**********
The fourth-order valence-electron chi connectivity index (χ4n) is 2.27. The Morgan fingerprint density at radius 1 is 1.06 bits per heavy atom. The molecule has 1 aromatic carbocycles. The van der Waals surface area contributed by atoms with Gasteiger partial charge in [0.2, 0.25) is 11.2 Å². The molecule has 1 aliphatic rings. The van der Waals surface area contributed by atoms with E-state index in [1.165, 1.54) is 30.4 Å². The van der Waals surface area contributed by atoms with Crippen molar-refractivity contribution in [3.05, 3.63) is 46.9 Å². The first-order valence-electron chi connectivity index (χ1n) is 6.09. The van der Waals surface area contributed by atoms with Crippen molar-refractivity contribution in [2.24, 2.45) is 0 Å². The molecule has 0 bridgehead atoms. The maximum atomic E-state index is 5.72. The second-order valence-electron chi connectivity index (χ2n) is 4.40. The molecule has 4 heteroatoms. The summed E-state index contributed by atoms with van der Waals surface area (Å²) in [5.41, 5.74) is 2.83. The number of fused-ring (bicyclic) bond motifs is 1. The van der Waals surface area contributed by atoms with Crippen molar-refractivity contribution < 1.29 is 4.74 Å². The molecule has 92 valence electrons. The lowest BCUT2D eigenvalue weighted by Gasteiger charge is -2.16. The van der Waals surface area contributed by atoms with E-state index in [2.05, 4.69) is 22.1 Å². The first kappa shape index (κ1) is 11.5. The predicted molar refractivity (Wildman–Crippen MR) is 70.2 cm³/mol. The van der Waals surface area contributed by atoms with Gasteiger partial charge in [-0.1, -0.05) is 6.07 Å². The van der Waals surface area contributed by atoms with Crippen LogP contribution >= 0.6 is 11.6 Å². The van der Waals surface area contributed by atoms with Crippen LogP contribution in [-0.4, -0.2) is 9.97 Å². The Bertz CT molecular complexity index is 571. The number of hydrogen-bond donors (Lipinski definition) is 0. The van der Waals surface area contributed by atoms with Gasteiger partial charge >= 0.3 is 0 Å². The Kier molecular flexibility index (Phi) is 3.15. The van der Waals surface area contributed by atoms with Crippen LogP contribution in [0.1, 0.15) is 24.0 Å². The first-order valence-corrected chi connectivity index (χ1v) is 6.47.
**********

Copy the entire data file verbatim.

The fourth-order valence-electron chi connectivity index (χ4n) is 2.27. The Morgan fingerprint density at radius 1 is 1.06 bits per heavy atom. The molecule has 1 aromatic carbocycles. The van der Waals surface area contributed by atoms with Gasteiger partial charge in [0.2, 0.25) is 11.2 Å². The molecule has 1 aliphatic rings. The van der Waals surface area contributed by atoms with E-state index in [1.165, 1.54) is 30.4 Å². The van der Waals surface area contributed by atoms with Crippen molar-refractivity contribution in [3.05, 3.63) is 46.9 Å². The first-order valence-electron chi connectivity index (χ1n) is 6.09. The van der Waals surface area contributed by atoms with Crippen molar-refractivity contribution in [2.24, 2.45) is 0 Å². The molecule has 0 bridgehead atoms. The maximum atomic E-state index is 5.72. The second-order valence-electron chi connectivity index (χ2n) is 4.40. The molecule has 4 heteroatoms. The summed E-state index contributed by atoms with van der Waals surface area (Å²) in [5.41, 5.74) is 2.83. The number of fused-ring (bicyclic) bond motifs is 1. The van der Waals surface area contributed by atoms with Crippen molar-refractivity contribution < 1.29 is 4.74 Å². The molecule has 92 valence electrons. The lowest BCUT2D eigenvalue weighted by Gasteiger charge is -2.16. The van der Waals surface area contributed by atoms with E-state index in [2.05, 4.69) is 22.1 Å². The first kappa shape index (κ1) is 11.5. The predicted molar refractivity (Wildman–Crippen MR) is 70.2 cm³/mol. The van der Waals surface area contributed by atoms with Gasteiger partial charge in [-0.1, -0.05) is 6.07 Å². The van der Waals surface area contributed by atoms with Crippen LogP contribution >= 0.6 is 11.6 Å². The van der Waals surface area contributed by atoms with Crippen LogP contribution in [-0.4, -0.2) is 9.97 Å². The Bertz CT molecular complexity index is 571. The number of hydrogen-bond donors (Lipinski definition) is 0. The van der Waals surface area contributed by atoms with Gasteiger partial charge >= 0.3 is 0 Å². The Kier molecular flexibility index (Phi) is 3.15. The van der Waals surface area contributed by atoms with Crippen LogP contribution in [0.1, 0.15) is 24.0 Å². The first-order valence-corrected chi connectivity index (χ1v) is 6.47.